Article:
Tip: Extend Your Office 365 Home Subscription with a New Office 365 Personal Subscription

Posted on June 29, 2015 by Paul Thurrott in Office 365 with 0 Comments

Tip: Extend Your Office 365 Home Subscription with a New Office 365 Personal Subscription

If you already have an Office 365 Home subscription and receive an Office 365 Personal subscription with a new PC or other device, you can now convert that Personal subscription to 9 additional months for your Home subscription. This is an interesting new option for people struggling with multiple subscriptions.

You may recall that I wrote about an interesting workaround that let you convert an Office 365 Personal subscription to a much more useful Office 365 Home subscription for just $9.99 back in January. This was necessitated because Microsoft didn’t—still doesn’t—let you attach two different Office 365 subscriptions to the same Microsoft account. And because so many new PCs and devices (and even newer Lumia handsets) come with an Office 365 Personal subscription, people who were already paying for Office 365 Home were kind of stuck.

Office 365 Personal, as you may know, is valued at $69.99 and provides one person with the ability to install full Office on one PC. But Office 365 Home, valued at $99.99, is much more liberal: it provides 5 people with the ability to install full Office on 5 PCs. So for $30 more, you get 4 more full Office installs. It’s a pretty incredible deal.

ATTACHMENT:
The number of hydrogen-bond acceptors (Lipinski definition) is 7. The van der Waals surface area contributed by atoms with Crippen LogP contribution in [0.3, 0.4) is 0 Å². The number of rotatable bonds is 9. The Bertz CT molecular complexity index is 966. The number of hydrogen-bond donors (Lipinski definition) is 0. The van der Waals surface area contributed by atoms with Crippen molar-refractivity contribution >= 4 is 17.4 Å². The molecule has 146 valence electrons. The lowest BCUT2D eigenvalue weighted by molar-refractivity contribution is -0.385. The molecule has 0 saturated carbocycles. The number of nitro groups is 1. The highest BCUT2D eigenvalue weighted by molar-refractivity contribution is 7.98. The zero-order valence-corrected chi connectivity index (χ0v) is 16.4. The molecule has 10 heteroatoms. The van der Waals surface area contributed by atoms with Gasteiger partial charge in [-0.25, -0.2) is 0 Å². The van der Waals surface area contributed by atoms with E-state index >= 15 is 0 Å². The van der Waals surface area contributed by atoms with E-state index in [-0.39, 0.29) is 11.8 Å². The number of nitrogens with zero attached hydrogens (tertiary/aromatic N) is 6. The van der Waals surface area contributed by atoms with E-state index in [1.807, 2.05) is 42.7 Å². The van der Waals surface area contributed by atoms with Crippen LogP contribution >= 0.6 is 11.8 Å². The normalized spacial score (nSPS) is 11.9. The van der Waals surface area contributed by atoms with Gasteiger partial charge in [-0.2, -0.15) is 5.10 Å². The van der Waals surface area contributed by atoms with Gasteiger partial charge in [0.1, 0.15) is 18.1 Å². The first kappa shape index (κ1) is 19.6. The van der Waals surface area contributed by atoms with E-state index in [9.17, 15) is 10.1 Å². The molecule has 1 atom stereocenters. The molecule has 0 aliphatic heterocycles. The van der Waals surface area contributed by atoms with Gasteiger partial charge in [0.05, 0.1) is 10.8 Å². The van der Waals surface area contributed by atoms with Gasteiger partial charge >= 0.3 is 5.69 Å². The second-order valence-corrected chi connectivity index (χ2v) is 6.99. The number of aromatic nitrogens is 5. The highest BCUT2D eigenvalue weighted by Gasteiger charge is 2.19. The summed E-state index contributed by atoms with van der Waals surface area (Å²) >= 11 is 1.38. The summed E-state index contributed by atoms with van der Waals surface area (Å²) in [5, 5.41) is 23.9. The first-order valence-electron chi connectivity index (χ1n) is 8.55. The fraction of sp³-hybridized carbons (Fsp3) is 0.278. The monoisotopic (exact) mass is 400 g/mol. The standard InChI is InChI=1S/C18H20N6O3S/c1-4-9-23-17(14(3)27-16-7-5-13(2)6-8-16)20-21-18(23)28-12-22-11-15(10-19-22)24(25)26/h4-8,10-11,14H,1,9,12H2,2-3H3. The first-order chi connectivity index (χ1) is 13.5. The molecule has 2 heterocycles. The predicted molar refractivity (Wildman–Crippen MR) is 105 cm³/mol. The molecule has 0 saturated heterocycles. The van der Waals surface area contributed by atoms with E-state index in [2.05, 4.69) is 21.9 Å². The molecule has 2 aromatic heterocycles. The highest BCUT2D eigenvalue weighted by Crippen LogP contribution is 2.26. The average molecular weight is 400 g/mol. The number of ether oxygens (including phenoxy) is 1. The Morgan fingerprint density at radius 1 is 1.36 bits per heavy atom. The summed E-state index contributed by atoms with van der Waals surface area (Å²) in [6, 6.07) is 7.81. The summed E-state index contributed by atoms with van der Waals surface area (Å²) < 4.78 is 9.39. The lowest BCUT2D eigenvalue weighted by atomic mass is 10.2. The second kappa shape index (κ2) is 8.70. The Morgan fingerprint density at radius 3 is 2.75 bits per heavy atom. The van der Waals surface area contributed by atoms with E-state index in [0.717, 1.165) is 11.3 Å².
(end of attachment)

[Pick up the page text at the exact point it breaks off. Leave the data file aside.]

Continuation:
Which explains my previous workaround.

But now there is a simpler way to handle this, and it’s officially supported by Microsoft: If you attempt to activate an Office 365 Personal subscription that you obtained with a new PC or device using an account for which there is already an Office 365 Home subscription, you’re presented with this screen.

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You have two choices: you can convert that Office 365 Personal subscription to an additional nine months of your existing Office 365 Home subscription. Or, you can convert your existing Office 365 Home subscription to an Office 365 Personal subscription. Obviously, you should do the former.

By the way, that “Help me decide” link pushes you to What happens if I add multiple Office 365 subscription plans to my account? on the Microsoft Office web site. That page goes into more detail than I do above, but the gist is the same: Adding 9 months to your Office 365 Home subscription is clearly the way to go.

Thanks very much to MJK for the tip. I’ve verified that it works using an Office 365 Personal product key I’d never activated.

Note: I made an honest mistake with the number of licenses you get with Office 365 Home and fixed the article. –Paul

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